Can You Use Hydrogen Peroxide To Clean A Shower Head?

You may have a routine down pat for cleaning your shower walls, doors, and perhaps even the drain. Yet, have you thought about the importance of cleaning the shower head? Though it may seem like only clean water comes through them (so how can it really get that bad?), the reality is cleaning your shower head is essential. That's due to the buildup of bacteria, mildew, and mold that can occur within each of those tiny holes. There's no simple way to see what's lurking there, but using a holistic cleaning agent like hydrogen peroxide can be highly effective.

Most shower heads are rather straightforward systems in which the water comes into the pipes and through the shower head hose before being disbursed to numerous tiny holes that allow you to have ample water spraying on you as you bathe. Each one of those areas, though, can be a hiding space for bacteria and mold growth. This, coupled with the warm temperatures in the bathroom, allows these organisms to spread quickly.

There are multiple ways to clean a shower head, but the goals tend to be the same. You need to remove these organisms, flush away any hard water mineral deposits that could also form here, and ensure you're not damaging the shower head itself. Most of the time, you can avoid replacing it if you clean your shower head often enough. Also, while many chemical-based cleaning agents exist, hydrogen peroxide may be a safer option for some homes.

Why hydrogen peroxide works well on a shower head

Hydrogen peroxide is a type of liquid that reacts to oxygen exposure. When hydrogen peroxide comes into contact with organic material, like the material lurking in your shower head, spontaneous oxidation occurs. When that happens, it can loosen the adhesion of that material from the shower head, allowing water to rinse it away.

A closer look at how hydrogen peroxide works comes down to its chemical structure. It's made of two hydrogen atoms along with two oxygen atoms. When any organic material comes in contact with it, like mold, mildew, or bacteria, the hydrogen peroxide begins to break down, which you'll notice as fizzing or foaming. This is why it has been used as a reliable antiseptic on skin and open wounds for decades. It kills the bacteria present quickly without damaging the surface.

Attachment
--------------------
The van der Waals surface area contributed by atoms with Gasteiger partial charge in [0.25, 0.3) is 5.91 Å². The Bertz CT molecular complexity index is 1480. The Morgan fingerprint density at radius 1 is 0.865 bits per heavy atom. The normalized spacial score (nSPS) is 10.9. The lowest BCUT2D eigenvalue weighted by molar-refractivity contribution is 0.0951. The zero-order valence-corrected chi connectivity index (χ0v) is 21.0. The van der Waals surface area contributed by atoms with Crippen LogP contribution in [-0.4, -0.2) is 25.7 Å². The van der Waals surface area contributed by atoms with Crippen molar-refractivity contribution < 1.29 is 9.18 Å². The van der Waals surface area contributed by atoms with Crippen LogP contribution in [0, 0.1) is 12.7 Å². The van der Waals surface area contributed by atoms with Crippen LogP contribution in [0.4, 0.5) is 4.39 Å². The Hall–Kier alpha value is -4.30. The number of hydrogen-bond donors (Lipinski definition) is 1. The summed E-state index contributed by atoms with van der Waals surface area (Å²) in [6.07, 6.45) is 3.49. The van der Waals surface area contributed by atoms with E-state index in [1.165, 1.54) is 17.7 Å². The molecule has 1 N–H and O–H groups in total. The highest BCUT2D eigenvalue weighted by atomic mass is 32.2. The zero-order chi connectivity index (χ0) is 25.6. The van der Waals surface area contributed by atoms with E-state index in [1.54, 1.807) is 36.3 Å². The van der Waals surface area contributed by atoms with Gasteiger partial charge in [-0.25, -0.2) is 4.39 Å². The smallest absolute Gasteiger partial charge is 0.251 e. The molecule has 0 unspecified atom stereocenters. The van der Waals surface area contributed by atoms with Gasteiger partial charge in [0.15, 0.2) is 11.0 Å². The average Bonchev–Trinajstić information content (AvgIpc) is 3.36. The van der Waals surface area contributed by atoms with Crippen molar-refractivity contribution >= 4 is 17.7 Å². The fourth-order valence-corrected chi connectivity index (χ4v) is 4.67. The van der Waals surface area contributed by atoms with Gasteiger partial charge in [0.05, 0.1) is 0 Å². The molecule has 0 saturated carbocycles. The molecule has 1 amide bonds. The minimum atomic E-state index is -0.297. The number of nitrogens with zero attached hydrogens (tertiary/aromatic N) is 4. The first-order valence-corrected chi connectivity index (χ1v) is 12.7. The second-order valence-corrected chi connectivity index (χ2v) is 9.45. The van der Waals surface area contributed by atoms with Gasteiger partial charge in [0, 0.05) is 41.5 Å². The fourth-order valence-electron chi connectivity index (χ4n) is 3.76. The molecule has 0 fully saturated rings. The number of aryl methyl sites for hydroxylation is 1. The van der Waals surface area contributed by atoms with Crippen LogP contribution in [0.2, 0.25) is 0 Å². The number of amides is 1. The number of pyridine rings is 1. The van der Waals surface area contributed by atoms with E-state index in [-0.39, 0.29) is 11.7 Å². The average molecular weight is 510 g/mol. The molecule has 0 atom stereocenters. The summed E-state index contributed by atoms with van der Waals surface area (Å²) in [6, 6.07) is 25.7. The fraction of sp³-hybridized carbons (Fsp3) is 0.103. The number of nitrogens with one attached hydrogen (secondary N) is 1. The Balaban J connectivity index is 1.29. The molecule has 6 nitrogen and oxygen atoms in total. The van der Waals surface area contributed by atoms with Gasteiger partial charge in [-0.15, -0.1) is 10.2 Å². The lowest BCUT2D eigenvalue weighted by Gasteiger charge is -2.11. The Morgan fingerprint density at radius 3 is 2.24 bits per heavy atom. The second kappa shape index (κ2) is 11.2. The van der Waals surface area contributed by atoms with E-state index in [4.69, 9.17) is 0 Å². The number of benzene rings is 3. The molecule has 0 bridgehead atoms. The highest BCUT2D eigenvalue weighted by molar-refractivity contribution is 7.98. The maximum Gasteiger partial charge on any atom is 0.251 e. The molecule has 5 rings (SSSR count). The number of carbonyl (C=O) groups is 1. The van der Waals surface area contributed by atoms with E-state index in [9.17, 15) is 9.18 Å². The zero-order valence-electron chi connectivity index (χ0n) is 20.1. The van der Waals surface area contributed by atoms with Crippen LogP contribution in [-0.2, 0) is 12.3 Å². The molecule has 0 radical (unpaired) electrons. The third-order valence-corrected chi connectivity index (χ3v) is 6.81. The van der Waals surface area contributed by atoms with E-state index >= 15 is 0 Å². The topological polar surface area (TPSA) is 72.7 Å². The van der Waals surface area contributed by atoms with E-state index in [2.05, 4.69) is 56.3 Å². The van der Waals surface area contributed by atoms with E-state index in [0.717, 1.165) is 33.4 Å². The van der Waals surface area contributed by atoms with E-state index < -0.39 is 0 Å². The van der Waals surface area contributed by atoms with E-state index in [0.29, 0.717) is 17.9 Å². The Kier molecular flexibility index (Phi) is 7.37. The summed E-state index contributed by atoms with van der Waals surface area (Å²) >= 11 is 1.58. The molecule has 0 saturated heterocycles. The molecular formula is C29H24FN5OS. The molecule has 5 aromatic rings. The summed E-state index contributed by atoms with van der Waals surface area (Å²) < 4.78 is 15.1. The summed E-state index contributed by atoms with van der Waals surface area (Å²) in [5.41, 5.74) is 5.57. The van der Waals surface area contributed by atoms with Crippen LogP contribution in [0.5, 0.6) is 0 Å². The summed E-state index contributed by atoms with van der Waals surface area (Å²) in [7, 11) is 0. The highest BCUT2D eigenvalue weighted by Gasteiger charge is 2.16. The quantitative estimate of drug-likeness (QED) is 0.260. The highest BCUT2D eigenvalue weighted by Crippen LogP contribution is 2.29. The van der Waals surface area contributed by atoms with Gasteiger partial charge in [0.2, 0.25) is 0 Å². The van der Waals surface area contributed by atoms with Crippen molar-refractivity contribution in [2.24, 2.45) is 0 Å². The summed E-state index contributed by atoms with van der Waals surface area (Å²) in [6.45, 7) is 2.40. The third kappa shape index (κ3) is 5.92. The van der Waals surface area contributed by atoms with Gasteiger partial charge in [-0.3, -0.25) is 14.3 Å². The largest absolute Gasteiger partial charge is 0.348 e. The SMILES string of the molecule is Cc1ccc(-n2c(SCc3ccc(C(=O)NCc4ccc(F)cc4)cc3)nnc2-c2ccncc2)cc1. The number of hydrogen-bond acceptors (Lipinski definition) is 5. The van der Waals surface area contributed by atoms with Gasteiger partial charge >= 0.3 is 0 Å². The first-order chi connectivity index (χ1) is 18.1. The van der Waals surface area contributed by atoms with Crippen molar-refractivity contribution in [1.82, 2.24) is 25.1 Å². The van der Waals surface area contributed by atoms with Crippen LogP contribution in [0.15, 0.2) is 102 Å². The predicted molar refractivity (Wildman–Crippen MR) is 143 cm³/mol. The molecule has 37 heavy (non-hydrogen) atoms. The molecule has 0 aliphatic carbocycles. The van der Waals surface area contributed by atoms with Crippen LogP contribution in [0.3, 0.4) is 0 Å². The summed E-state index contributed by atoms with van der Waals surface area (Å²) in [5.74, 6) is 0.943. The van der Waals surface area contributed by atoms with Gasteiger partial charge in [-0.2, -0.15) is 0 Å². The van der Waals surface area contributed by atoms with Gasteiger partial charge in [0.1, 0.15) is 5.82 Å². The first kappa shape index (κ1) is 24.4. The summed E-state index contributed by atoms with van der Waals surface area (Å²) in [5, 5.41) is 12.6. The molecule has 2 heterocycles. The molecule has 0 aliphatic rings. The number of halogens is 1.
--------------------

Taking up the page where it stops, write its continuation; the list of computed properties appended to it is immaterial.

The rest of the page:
While it works so well to break down organic matter, it's not going to cause any damage to the steel or plastic hose from your shower head. It works just as well, if not better, than any type of bleaching agent you use. It doesn't create any soap or other residue on these surfaces either. It may also help with the removal of built-up minerals as well. Even better, it does all of this without introducing any type of chemical to the cleaning process, which means you can keep your home a bit more natural and less toxic.

How to use hydrogen peroxide on your shower head

A good question is this, though. How do you get the power to oxidize hydrogen peroxide into all of those holes to clean the shower head? There's no wrong way to do it, and you can use hydrogen peroxide on most surfaces in the shower as well. One option is to remove the shower head and place it in a bit of water to allow it to soak. Then, pour hydrogen peroxide over the top of the shower head so it enters the small openings. This should create a fizzling effect as the liquid goes to work. You can also spray hydrogen peroxide into those openings and allow it to go to work for you. Let it sit for a few minutes before rinsing it away. There's no need to dilute the hydrogen peroxide but be sure there's good ventilation present.

Another option is to fill a plastic bag with hydrogen peroxide and fit it over the top of the shower head, securing it into place with a rubber band or other tie. You'll need to be sure enough liquid is present to cover the actual shower head. This method can be done a bit easier by just soaking the removable portion of the shower head in a bucket. If there is hard-water buildup on the shower head, use a soft bristle brush on it to loosen it enough after the hydrogen peroxide has time to work. Then, rinse.